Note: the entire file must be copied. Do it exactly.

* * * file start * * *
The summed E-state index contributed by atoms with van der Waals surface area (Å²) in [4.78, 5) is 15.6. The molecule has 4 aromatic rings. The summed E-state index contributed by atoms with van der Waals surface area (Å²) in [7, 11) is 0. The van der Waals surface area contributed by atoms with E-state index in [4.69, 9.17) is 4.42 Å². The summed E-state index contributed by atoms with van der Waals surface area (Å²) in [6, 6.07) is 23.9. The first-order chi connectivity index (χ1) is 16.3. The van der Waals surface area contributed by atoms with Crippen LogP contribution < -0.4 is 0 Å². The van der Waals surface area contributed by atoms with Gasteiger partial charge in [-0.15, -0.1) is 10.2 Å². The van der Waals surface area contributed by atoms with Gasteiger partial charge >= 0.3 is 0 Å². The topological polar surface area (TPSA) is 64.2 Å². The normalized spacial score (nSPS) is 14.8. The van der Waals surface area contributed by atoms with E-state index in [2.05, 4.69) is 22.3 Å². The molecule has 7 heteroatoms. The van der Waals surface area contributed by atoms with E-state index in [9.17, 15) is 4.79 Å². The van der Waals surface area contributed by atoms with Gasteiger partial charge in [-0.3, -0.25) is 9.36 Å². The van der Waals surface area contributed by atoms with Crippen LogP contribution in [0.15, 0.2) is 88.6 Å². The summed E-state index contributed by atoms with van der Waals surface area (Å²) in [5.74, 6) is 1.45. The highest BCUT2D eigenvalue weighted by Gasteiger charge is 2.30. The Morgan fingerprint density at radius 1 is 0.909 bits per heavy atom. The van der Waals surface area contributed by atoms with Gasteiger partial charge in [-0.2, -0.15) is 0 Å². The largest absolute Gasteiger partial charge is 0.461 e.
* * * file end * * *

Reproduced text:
The summed E-state index contributed by atoms with van der Waals surface area (Å²) in [4.78, 5) is 15.6. The molecule has 4 aromatic rings. The summed E-state index contributed by atoms with van der Waals surface area (Å²) in [7, 11) is 0. The van der Waals surface area contributed by atoms with E-state index in [4.69, 9.17) is 4.42 Å². The summed E-state index contributed by atoms with van der Waals surface area (Å²) in [6, 6.07) is 23.9. The first-order chi connectivity index (χ1) is 16.3. The van der Waals surface area contributed by atoms with Crippen LogP contribution < -0.4 is 0 Å². The van der Waals surface area contributed by atoms with Gasteiger partial charge in [-0.15, -0.1) is 10.2 Å². The van der Waals surface area contributed by atoms with Gasteiger partial charge >= 0.3 is 0 Å². The topological polar surface area (TPSA) is 64.2 Å². The normalized spacial score (nSPS) is 14.8. The van der Waals surface area contributed by atoms with E-state index in [2.05, 4.69) is 22.3 Å². The molecule has 7 heteroatoms. The van der Waals surface area contributed by atoms with E-state index in [9.17, 15) is 4.79 Å². The van der Waals surface area contributed by atoms with Gasteiger partial charge in [-0.3, -0.25) is 9.36 Å². The van der Waals surface area contributed by atoms with Crippen LogP contribution in [0.15, 0.2) is 88.6 Å². The summed E-state index contributed by atoms with van der Waals surface area (Å²) in [5.74, 6) is 1.45. The highest BCUT2D eigenvalue weighted by Gasteiger charge is 2.30. The Morgan fingerprint density at radius 1 is 0.909 bits per heavy atom. The van der Waals surface area contributed by atoms with Gasteiger partial charge in [-0.2, -0.15) is 0 Å². The largest absolute Gasteiger partial charge is 0.461 e.